A tough parliament

Uproar broke out recently in the Ukrainian Parliament when voting on the deal negotiated with Russia over reduced energy costs in return for an extension of the  naval base facility.  There was mayhem and eggs were thrown at the Speaker.  As the media reported – and as shown in the picture – aides put up an umbrella to protect the Speaker.  What struck me was a subsequent query, based on the speed with which the aides were able to move: do aides normally have umbrellas to hand for just such an occasion?

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About Lord Norton

Professor of Government at Hull University, and Member of the House of Lords
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5 Responses to A tough parliament

  1. Rob says:

    Somehow I can’t see Baroness Hayman ever needing one.

  2. ladytizzy says:

    Wow! A Tory peer musing over the defense shield rather than the mode of attack.

  3. The Duke of Waltham says:

    I was wondering about the umbrella myself. Perhaps the aides had been tipped about the planned protest.

    Interestingly, few such events have taken place in the long history of the House of Commons. The most recent fight (at least as far as John Field’s The Story of Parliament is concerned) was on 26 July 1893, following the guillotine at the Committee stage of the Irish Home Rule bill. “The scrimmage lasted around 20 minutes, and involved at least forty members—’what is known in quieter times as a quorum’–while the aged Gladstone looked on in horror.” I’ve found the relevant Hansard page, though the description of the scuffle is predictably understated.

    http://hansard.millbanksystems.com/commons/1893/jul/27/committee-progress-new-clauses-26th-july#S4V0015P0_18930727_HOC_355

    • Lord Norton says:

      The Duke of Waltham: I also wondered if they had been tipped off about the protest, but even so it struck me as an innovative response. We have been spared egg-throwing in our Parliament, but there have been occasions when MPs have crowded at the Table in protest and we have had one or two mace-wielding MPs, the most recent – Ron Brown – picking up the mace and dropping it, causing some damage.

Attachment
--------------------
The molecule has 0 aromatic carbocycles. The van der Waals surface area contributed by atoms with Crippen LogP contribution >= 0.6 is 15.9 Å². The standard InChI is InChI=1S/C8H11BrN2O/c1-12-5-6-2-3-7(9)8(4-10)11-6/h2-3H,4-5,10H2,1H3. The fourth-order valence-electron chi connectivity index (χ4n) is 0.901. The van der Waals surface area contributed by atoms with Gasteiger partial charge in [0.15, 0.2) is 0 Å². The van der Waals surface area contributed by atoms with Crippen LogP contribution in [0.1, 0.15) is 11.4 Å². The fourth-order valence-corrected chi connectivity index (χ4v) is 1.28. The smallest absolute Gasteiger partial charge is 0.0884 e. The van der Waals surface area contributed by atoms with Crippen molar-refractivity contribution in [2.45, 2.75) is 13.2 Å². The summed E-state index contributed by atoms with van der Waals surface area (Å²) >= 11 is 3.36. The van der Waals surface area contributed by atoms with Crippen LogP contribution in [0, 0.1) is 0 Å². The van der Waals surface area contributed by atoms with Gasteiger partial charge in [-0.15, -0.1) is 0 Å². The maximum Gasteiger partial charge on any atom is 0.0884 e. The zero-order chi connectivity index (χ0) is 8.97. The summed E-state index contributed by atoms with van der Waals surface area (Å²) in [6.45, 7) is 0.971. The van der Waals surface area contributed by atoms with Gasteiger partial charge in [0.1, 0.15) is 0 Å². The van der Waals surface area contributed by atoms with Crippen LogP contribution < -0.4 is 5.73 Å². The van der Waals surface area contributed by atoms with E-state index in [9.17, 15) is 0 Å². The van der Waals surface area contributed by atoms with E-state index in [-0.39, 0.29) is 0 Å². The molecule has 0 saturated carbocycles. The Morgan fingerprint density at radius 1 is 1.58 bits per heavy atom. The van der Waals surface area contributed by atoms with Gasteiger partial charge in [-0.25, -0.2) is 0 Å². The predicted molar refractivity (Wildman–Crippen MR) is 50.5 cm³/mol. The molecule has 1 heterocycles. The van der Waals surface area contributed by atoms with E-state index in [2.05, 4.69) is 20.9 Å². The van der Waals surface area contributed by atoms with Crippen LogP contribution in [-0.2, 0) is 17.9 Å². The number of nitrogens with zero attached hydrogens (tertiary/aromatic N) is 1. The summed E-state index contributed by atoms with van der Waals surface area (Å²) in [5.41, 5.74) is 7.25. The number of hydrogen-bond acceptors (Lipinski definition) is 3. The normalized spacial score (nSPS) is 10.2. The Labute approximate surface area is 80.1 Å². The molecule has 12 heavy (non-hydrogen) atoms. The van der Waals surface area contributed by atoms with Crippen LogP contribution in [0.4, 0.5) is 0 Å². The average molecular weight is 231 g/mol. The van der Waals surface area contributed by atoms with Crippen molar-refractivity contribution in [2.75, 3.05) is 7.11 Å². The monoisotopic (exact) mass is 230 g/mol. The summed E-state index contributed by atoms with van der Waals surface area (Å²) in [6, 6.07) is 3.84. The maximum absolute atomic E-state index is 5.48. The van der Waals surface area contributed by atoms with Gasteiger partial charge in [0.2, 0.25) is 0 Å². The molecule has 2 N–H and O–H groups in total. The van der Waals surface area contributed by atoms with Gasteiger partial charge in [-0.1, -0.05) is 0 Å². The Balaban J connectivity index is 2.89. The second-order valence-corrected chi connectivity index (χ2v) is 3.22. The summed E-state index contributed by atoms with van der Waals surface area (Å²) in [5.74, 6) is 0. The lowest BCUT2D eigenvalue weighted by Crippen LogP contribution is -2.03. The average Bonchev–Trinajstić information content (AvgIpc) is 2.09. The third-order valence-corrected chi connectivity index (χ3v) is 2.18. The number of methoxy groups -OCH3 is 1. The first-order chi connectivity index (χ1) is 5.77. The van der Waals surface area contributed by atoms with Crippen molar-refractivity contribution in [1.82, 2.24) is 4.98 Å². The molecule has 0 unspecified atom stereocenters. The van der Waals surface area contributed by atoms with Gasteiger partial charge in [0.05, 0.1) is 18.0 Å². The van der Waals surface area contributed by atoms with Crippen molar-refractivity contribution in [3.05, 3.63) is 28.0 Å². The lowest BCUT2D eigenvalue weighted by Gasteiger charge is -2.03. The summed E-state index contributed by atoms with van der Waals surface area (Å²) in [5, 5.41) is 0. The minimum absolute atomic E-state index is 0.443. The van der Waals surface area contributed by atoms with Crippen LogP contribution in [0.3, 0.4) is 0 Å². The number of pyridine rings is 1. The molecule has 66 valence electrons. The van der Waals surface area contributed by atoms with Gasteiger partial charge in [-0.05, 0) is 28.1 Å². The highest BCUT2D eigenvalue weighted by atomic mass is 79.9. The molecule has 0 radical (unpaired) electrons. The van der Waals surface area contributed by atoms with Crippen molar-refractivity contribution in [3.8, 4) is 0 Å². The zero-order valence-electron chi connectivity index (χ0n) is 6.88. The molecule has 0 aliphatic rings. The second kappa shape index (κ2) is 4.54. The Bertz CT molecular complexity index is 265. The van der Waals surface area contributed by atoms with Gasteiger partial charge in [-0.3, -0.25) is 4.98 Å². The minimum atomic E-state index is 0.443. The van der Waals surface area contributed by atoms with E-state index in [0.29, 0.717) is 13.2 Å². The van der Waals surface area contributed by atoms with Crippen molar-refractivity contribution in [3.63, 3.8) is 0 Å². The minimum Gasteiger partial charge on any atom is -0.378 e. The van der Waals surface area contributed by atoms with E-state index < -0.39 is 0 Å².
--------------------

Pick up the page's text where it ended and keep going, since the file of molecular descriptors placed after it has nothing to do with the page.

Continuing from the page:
• The Duke of Waltham says:

        I note that this took place in 1988; there was an incident just last year, in fact (link), although only Brown actually damaged the Mace (and then refused to pay the bill). But even this cannot have been worse than what happened in the Bahamian House of Assembly on 27 April 1965, the so-called Black Tuesday, when opposition leader Lynden Pindling seized the mace of the House and threw it out of the window in protest to the gerrymandering of the minority government. Pindling would go on to become the first black Premier of the Bahamas two years later, and remain in power until 1992. I wonder if Heseltine hoped for something similar when he led the way in British mace-grabbing in 1976. Do keep a watch on His Lordship, Lord Norton, if he gets too close to the Woolsack…

        http://news.bbc.co.uk/2/hi/uk_news/politics/7830937.stm

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